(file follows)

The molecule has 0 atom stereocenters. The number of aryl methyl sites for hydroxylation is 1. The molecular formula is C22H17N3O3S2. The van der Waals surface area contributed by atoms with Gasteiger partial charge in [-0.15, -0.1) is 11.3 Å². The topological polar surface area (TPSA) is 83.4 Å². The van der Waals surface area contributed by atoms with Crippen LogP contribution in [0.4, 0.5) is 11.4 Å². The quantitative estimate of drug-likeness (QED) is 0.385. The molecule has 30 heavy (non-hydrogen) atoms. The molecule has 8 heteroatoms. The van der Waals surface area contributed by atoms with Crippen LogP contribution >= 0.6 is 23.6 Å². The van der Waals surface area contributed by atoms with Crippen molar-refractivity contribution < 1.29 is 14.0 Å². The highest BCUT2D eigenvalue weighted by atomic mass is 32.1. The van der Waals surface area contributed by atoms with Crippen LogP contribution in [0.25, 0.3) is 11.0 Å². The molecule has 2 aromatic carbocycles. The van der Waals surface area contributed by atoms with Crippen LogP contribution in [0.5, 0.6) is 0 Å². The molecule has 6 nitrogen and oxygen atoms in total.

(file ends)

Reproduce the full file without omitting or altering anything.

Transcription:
The molecule has 0 atom stereocenters. The number of aryl methyl sites for hydroxylation is 1. The molecular formula is C22H17N3O3S2. The van der Waals surface area contributed by atoms with Gasteiger partial charge in [-0.15, -0.1) is 11.3 Å². The topological polar surface area (TPSA) is 83.4 Å². The van der Waals surface area contributed by atoms with Crippen LogP contribution in [0.4, 0.5) is 11.4 Å². The quantitative estimate of drug-likeness (QED) is 0.385. The molecule has 30 heavy (non-hydrogen) atoms. The molecule has 8 heteroatoms. The van der Waals surface area contributed by atoms with Crippen LogP contribution >= 0.6 is 23.6 Å². The van der Waals surface area contributed by atoms with Crippen molar-refractivity contribution < 1.29 is 14.0 Å². The highest BCUT2D eigenvalue weighted by atomic mass is 32.1. The van der Waals surface area contributed by atoms with Crippen LogP contribution in [0.25, 0.3) is 11.0 Å². The molecule has 2 aromatic carbocycles. The van der Waals surface area contributed by atoms with Crippen LogP contribution in [0.5, 0.6) is 0 Å². The molecule has 6 nitrogen and oxygen atoms in total.